What really hit me in that very different culture —what was outrageous — were the colors. There were no rules, and having grown up in Germany, I had all these rules about colors in my head: you cannot wear orange with red; you cannot wear dots and stripes together and so forth and so on. My very fashionable and elegant mother had taught me the rules well, and, of course, I had believed that these were not just my mother’s rules or fashion’s dictates; they seemed to be rules made by God himself. These people obviously did not know the rules. There were colorful and patterned textiles, paintings on tree bark, paintings on pots, incredible rugs everywhere. There were stripes and dots and embroidered animals, enormous flowers of black velvet and nylon with green and yellow, all the colors you could imagine and they could all be combined in one skirt or one blouse. And they looked beautiful!
Between the fireworks and patriotic drunkenness on Mexico’s Independence Day on September 15th, I met my future husband, Gabriel Suarez, and all my life up until then fell apart. I had to reconstruct the mosaic of my entire life anew. It was wonderful to love and feel loved by Gabriel, but as every day went by, I missed Germany. One night, feeling lonely and sad, I discovered some brushes and colors on my husband’s desk. As I did not have anything else to do I sat down and started painting. I found I could express everything in a painting and the person who saw it could maybe understand me without any words. Having a blank sheet of paper, a brush and some colors I was free and able to create whatever world I wanted.
Over the years I have printed thousands of etchings and sold hundreds of original paintings. I am constantly surprised at this unexpected success and thankful for the fact that I have, evidently, found a language in which to communicate with others without any words.
When our children started their own independent lives, my husband went back to his passion for photography and we started traveling. In 2005 and 2006 we traveled to Africa, through the Southwest of the USA and parts of Canada. It was the time of good digital cameras which allow you to easily delete whatever you don´t like of your photographs! This fact seduced me to experiment with a SONY Cybershot camera.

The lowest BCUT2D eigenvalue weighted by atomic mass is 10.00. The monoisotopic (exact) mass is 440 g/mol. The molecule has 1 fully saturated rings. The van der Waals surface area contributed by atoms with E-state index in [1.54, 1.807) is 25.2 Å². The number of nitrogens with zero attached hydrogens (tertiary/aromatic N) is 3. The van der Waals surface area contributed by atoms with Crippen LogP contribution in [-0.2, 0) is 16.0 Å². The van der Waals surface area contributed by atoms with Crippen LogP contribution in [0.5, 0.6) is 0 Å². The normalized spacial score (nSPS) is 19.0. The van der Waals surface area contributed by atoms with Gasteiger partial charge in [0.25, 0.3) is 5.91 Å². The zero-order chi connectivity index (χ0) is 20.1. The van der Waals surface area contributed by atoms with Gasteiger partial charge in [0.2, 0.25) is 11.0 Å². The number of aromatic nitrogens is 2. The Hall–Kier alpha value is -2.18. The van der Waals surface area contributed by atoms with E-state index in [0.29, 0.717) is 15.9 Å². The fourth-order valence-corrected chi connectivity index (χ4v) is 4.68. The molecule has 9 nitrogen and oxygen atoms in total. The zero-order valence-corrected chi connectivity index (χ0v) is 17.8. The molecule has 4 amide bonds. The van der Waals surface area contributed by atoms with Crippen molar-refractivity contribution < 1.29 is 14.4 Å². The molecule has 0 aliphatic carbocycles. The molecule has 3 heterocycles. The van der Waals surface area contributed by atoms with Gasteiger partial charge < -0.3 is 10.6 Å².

Some photographs lured me to play around with them in Photoshop and some amazing images resulted: digital art! They completely surprised me as they are often abstract and in a very different style from my other paintings. Sometimes I also incorporate my drawings.
For all of 2007 we have been traveling in Africa. It was impossible for me to not photograph the incredible landscapes, wild animals and traditional peoples who we passed by. My husband is a patient teacher and so I keep learning more about photography every day.
Even though I am a painter, I did not know anything about light before taking my first shots with a camera. In my kind of painting I put the light wherever and however I want it. Taking up a camera is a completely different issue. I have had to learn slowly how the camera sees so very differently from the human eye and I keep being amazed at this.
My father used to tell me every day: enjoy this moment, it will go and never return! Later in life I got into Buddhism, which constantly reminds us of impermanence. I really came to understand my father and impermanence when I started photographing landscapes. Sometimes we drive in the car. My husband or I discover beautiful light on a special landscape. We stop the car, take our tripods and cameras out, and rush to the spot which seems to be the best one and when all this is accomplished: the light is gone! You can wait there or return the next day or next year and will never find it exactly the same again. Each moment is unique in between all the moments that will ever be in the universe. You catch it with your consciousness and live it or you have lost it forever! And sometimes you manage to pin the image of one into the sensor of your camera!
Since 1979 we have run a gallery San Cristobal de Las Casas, Chiapas, Mexico. We have shown the artwork of more than 200 artists there, but today we just exhibit our own artwork.